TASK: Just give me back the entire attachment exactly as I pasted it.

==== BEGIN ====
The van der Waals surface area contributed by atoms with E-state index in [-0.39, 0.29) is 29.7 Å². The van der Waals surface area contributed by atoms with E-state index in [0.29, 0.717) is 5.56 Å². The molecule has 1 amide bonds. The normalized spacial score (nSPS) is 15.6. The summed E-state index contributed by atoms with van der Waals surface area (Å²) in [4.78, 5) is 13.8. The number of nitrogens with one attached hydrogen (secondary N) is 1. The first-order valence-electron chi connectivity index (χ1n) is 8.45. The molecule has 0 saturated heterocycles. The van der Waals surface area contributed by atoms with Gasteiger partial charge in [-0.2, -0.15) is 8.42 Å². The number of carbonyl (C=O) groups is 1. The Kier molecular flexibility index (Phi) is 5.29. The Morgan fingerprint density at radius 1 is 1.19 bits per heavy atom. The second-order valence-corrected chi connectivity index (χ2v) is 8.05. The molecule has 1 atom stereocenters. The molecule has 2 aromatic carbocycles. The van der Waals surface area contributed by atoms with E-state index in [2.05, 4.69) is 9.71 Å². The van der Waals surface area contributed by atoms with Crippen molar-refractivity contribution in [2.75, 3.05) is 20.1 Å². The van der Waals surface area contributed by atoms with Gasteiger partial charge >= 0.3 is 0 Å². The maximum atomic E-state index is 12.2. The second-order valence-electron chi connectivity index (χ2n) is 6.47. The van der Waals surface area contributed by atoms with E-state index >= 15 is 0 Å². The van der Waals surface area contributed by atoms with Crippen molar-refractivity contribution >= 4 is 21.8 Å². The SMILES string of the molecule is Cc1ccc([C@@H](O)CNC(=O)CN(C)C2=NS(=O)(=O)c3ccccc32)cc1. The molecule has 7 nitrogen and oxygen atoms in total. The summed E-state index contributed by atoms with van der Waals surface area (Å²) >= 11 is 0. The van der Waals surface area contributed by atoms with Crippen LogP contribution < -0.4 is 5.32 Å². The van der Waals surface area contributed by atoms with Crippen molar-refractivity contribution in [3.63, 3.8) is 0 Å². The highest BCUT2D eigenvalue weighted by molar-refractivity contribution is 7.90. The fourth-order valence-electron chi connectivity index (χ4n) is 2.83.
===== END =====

The van der Waals surface area contributed by atoms with E-state index in [-0.39, 0.29) is 29.7 Å². The van der Waals surface area contributed by atoms with E-state index in [0.29, 0.717) is 5.56 Å². The molecule has 1 amide bonds. The normalized spacial score (nSPS) is 15.6. The summed E-state index contributed by atoms with van der Waals surface area (Å²) in [4.78, 5) is 13.8. The number of nitrogens with one attached hydrogen (secondary N) is 1. The first-order valence-electron chi connectivity index (χ1n) is 8.45. The molecule has 0 saturated heterocycles. The van der Waals surface area contributed by atoms with Gasteiger partial charge in [-0.2, -0.15) is 8.42 Å². The number of carbonyl (C=O) groups is 1. The Kier molecular flexibility index (Phi) is 5.29. The Morgan fingerprint density at radius 1 is 1.19 bits per heavy atom. The second-order valence-corrected chi connectivity index (χ2v) is 8.05. The molecule has 1 atom stereocenters. The molecule has 2 aromatic carbocycles. The van der Waals surface area contributed by atoms with E-state index in [2.05, 4.69) is 9.71 Å². The van der Waals surface area contributed by atoms with Crippen molar-refractivity contribution in [2.75, 3.05) is 20.1 Å². The van der Waals surface area contributed by atoms with Gasteiger partial charge >= 0.3 is 0 Å². The maximum atomic E-state index is 12.2. The second-order valence-electron chi connectivity index (χ2n) is 6.47. The van der Waals surface area contributed by atoms with E-state index >= 15 is 0 Å². The van der Waals surface area contributed by atoms with Crippen molar-refractivity contribution >= 4 is 21.8 Å². The SMILES string of the molecule is Cc1ccc([C@@H](O)CNC(=O)CN(C)C2=NS(=O)(=O)c3ccccc32)cc1. The molecule has 7 nitrogen and oxygen atoms in total. The summed E-state index contributed by atoms with van der Waals surface area (Å²) >= 11 is 0. The van der Waals surface area contributed by atoms with Crippen LogP contribution < -0.4 is 5.32 Å². The van der Waals surface area contributed by atoms with Crippen molar-refractivity contribution in [3.63, 3.8) is 0 Å². The highest BCUT2D eigenvalue weighted by molar-refractivity contribution is 7.90. The fourth-order valence-electron chi connectivity index (χ4n) is 2.83.